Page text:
Koganezaki Furofushi Onsen is one-of-a-kind place. Its claim to fame, the two outdoor baths that almost touch the ocean, is a must. Soak in the pale orange, iron-rich waters as you listen to the waves crash against the rocks just meters away. Both day-trippers and overnight guests are welcome to take a dip but take note that one of the baths is konyoku — mixed gender — and the other is for women only. There are rental “suits” for women to wear in either of these baths if you feel shy but it’s important to note that men will, at most, be covering their nether regions with a hand towel. If you’re stopping for the day, reserve a Fukaura maguro steak-don for lunch. It’s a set meal with both tuna sashimi and tuna that you grill yourself at the table and then combine with three different types of rice. Stay overnight if you want to view the sunset from the open-air bath, or enjoy your soak under the stars.
Deep Dive: Shirakami-Sanchi
Straddling Aomori and Akita prefectures, the mountainous region of Shirakami-Sanchi is home to the last remnants of the formerly widespread Siebold’s beech tree forests. If you’re lucky, you may spot black bears or a Japanese serow while on one of the trails, and birders should be able to find at least a few of the 87 bird species that reside here. Considering the area covers about 130,000 hectares and has about a dozen hiking routes catered to a variety of levels, it’s a great place to get close to nature. For more adventurous souls, there are also guided canoeing, kayaking, mountain climbing and snowshoeing activities available depending on the season.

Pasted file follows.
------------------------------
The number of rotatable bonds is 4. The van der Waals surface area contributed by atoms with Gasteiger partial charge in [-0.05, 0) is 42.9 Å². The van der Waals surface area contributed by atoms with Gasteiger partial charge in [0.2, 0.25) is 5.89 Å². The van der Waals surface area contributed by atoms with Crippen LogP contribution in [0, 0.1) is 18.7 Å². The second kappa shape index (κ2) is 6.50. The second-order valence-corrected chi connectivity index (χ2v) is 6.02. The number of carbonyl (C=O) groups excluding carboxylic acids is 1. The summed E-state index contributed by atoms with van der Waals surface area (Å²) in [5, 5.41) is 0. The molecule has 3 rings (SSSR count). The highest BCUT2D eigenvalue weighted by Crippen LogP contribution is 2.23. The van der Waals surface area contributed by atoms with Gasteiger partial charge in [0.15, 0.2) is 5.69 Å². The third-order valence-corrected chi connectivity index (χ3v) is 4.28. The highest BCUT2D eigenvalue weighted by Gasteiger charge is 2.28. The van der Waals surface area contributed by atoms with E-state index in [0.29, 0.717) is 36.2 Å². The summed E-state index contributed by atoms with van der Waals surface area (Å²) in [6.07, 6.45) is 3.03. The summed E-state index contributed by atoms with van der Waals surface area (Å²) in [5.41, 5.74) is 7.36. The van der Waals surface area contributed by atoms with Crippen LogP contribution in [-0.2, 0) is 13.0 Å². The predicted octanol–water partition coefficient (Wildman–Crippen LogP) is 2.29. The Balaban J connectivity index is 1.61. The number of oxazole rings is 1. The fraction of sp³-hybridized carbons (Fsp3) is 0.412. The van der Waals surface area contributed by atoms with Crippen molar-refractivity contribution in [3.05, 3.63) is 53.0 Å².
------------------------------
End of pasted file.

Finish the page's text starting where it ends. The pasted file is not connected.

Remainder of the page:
Aomori Prefecture: How to Get Here
The JR East Pass (Tohoku area) will get you to and around Aomori Prefecture with ease. Seat reservations (outside of the Resort Shirakami) are generally not necessary. However, you can reserve a seat on Shinkansen and limited express trains at no additional fee — with the exception of Green Cars and GranClass trains, both of which require an extra fee.
Note: The tourist facilities, restaurants, etc. mentioned may be subject to sudden closures or changes in business hours. Please check the relevant websites for updates before your departure.